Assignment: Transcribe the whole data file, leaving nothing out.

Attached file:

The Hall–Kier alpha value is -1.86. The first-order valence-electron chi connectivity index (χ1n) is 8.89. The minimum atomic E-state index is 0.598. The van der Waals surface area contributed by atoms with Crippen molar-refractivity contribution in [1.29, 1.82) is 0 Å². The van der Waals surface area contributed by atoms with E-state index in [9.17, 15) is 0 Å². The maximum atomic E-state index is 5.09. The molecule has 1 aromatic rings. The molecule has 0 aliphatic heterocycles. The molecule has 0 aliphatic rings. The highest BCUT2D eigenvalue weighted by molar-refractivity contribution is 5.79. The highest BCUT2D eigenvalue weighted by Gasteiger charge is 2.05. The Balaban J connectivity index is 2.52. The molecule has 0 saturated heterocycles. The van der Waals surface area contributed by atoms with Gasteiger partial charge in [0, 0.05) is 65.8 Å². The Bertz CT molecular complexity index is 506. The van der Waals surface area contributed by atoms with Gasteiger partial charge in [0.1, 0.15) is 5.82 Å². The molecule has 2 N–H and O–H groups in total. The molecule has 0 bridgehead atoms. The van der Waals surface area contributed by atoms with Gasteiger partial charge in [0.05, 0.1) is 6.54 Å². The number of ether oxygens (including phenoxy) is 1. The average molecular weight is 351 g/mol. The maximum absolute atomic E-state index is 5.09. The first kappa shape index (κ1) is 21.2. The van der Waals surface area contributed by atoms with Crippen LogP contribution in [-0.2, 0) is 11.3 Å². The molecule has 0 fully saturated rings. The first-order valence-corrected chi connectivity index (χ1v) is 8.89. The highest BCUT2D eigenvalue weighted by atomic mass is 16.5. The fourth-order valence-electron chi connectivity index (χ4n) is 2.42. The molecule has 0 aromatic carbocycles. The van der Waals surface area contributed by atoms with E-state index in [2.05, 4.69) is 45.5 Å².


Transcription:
The Hall–Kier alpha value is -1.86. The first-order valence-electron chi connectivity index (χ1n) is 8.89. The minimum atomic E-state index is 0.598. The van der Waals surface area contributed by atoms with Crippen molar-refractivity contribution in [1.29, 1.82) is 0 Å². The van der Waals surface area contributed by atoms with E-state index in [9.17, 15) is 0 Å². The maximum atomic E-state index is 5.09. The molecule has 1 aromatic rings. The molecule has 0 aliphatic heterocycles. The molecule has 0 aliphatic rings. The highest BCUT2D eigenvalue weighted by molar-refractivity contribution is 5.79. The highest BCUT2D eigenvalue weighted by Gasteiger charge is 2.05. The Balaban J connectivity index is 2.52. The molecule has 0 saturated heterocycles. The van der Waals surface area contributed by atoms with Gasteiger partial charge in [0, 0.05) is 65.8 Å². The Bertz CT molecular complexity index is 506. The van der Waals surface area contributed by atoms with Gasteiger partial charge in [0.1, 0.15) is 5.82 Å². The molecule has 2 N–H and O–H groups in total. The molecule has 0 bridgehead atoms. The van der Waals surface area contributed by atoms with Gasteiger partial charge in [0.05, 0.1) is 6.54 Å². The number of ether oxygens (including phenoxy) is 1. The average molecular weight is 351 g/mol. The maximum absolute atomic E-state index is 5.09. The first kappa shape index (κ1) is 21.2. The van der Waals surface area contributed by atoms with Crippen LogP contribution in [-0.2, 0) is 11.3 Å². The molecule has 0 fully saturated rings. The first-order valence-corrected chi connectivity index (χ1v) is 8.89. The highest BCUT2D eigenvalue weighted by atomic mass is 16.5. The fourth-order valence-electron chi connectivity index (χ4n) is 2.42. The molecule has 0 aromatic carbocycles. The van der Waals surface area contributed by atoms with E-state index in [2.05, 4.69) is 45.5 Å².